In Noble County at the Caldwell Food Center Emporium, you will be greeted by Bigfoot at the entrance to the parking lot. Denny Crock, owner, knew people talked about Bigfoot frequently so wanted a concrete statue at his store. This 6’2”, 2400 pound creature attracts much attention.

Bigfoot Salt Fork

This carved, restrained, wooden statue hangs out in Wildlife Lounge at Salt Fork Lodge.

Out at Salt Fork Lodge, Ohio Bigfoot Conference donated a carved wooden statue since their meeting provides Salt Fork Lodge its largest conference of the year. Rooms and cabins are filled to capacity this weekend and the Lodge Gift Shop has record sales with their wide range of memorabilia.

Bigfoot Gift Shop

The hottest items at the Salt Fork Lodge Gift Shop are tee shirts. But they also have              “Bigfoot I Believe” wine,  action figures, games and much, much more.

Nothing But Chocolate will give you a sweet taste of Bigfoot as she has his footprints for sale – in chocolate of course. Amanda makes these delicious footprints for the Bigfoot Conference and for State Park Conventions held at Salt Fork.

Local investigations began with Don Keating in 1980. He wrote an article about a sighting in the Newcomerstown area. Since then Don had organized the Ohio Bigfoot Conferences at Salt Fork State Park until he recently stepped back to devote more time to another interest – meteorology.

Bigfoot Doug

Doug Waller, local Bigfoot investigator and enthusiast, has written two books about the group’s experiences.

Doug Waller speaks frequently around the area about the legendary Bigfoot. The founder of Southeastern Ohio Society for Bigfoot Investigation, Doug and his team tell about the activities and sightings of this mysterious creature.

Ideas range from an ape-like animal to an extraterrestrial being. The Native Americans saw Bigfoot as a spiritual being, including it on their totem poles.  The Delaware Indians cautioned residents here long ago to put out food offerings for “the wild ones in the woods”.

Bigfoot sign

This clever sign always brings a smile to the face of Bigfoot fans.

Each person is free to explore the ideas he finds probable. But when you hear a scratch on the wall, smell something terrible outside your door, or see an eight-foot tall creature lumber off into the woods, you just might become a believer.

 

 

 

 

 

 

 

 

 

 

 

 

 

 

Ohio’s Historic Lafayette Hotel – A Haunting Experience

Ohio River at MariettaMay the ghosts be with you while you spend the day or night at the Lafayette Hotel in historic downtown Marietta, Ohio.  Visitors and employees anxiously report stories of paranormal activity in this grand hotel on the banks of the confluence of the Muskingum and Ohio Rivers.

Back in 1882, river traffic was heavier than it is today. The Ohio River provided the freight and passenger routes for much of the eastern part of the United States. Of course, these riverboat travelers needed a place to get meals as well as a place to spend the night. Here at the meeting place of two major rivers, the Bellevue Hotel was built. This quite modern hotel, for the late 1800’s, had a fast running elevator taking guests to 55 rooms, five of which had baths. Rates at the Bellevue were $2.00 a night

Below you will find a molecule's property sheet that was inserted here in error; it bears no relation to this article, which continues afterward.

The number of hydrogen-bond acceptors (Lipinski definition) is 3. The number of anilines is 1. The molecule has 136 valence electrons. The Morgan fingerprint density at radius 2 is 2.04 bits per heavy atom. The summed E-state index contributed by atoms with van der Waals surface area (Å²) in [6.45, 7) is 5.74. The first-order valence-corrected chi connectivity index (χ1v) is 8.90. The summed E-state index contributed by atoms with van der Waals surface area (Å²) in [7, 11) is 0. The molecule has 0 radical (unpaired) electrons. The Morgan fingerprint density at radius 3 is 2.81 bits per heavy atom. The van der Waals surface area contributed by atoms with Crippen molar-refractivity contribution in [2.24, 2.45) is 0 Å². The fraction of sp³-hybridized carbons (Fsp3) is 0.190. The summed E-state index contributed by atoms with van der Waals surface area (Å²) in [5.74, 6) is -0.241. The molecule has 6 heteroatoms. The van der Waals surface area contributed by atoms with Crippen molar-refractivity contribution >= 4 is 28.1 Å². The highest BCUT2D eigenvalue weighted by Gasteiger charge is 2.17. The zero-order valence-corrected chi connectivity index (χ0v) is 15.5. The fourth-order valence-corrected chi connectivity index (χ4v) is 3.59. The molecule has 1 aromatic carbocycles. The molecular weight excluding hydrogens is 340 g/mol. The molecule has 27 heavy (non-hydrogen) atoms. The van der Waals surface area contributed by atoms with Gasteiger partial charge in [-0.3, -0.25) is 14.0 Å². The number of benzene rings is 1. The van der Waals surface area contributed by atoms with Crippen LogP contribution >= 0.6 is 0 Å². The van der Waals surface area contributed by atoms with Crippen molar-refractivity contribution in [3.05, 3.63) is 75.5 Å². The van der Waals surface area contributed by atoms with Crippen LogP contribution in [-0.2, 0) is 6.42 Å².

lafayette hotel 013After a fire destroyed the Bellevue Hotel, another hotel was constructed on the original foundation. In 1918 the present triangular shaped Lafayette Hotel opened for business. The name was chosen to honor Marquis de Lafayette, French hero of the American Revolution, who was believed to be the first tourist to visit Marietta in 1825. There is even a plaque, near the hotel at the edge of the Ohio River, marking the spot where he came ashore.

A popular meeting room bears the name of Rufus Putnam, who many list as the founder of Ohio.  His leadership established Marietta as the first permanent United States settlement in the Northwest Territory.   In a letter sent to his former home, Rufus Putnam described the land along the Ohio River to his friend as: “a country of most pleasant climate and of the rarest beauty and enduring charm”.

Riverview LoungeThe Riverview Lounge is where the “Lady in White”  often appears hovering over the carpet, while she smoothly moves through the room. The bar happens to occupy the same area where the ladies’ dressing room was located  in the original hotel.

When selecting a room in Marietta’s only downtown hotel, you will probably be given a choice of view – either the Muskingum River or the Ohio River. Here the ghost of Mr. Durward Hoag, former owner of the hotel, watches over guests and staff from both directions. Sometimes guests feel an icy cold draft pass through their well heated room. Evidence of his presence appears in flashing light bulbs, rearranged papers, hidden objects,  and often merely a wisp of light. Maybe Mr. Hoag’s spirit is bored!

When speaking with recent visitors, footsteps were reported outside their door, but no one was in evidence. The elevator, carrying no passengers, left the floor a couple times during the evening and headed to the rooftop. Later that night when they were in bed, another couple felt someone jump in the center of the bed where they were resting. All guaranteed they had not visited the Riverview Lounge.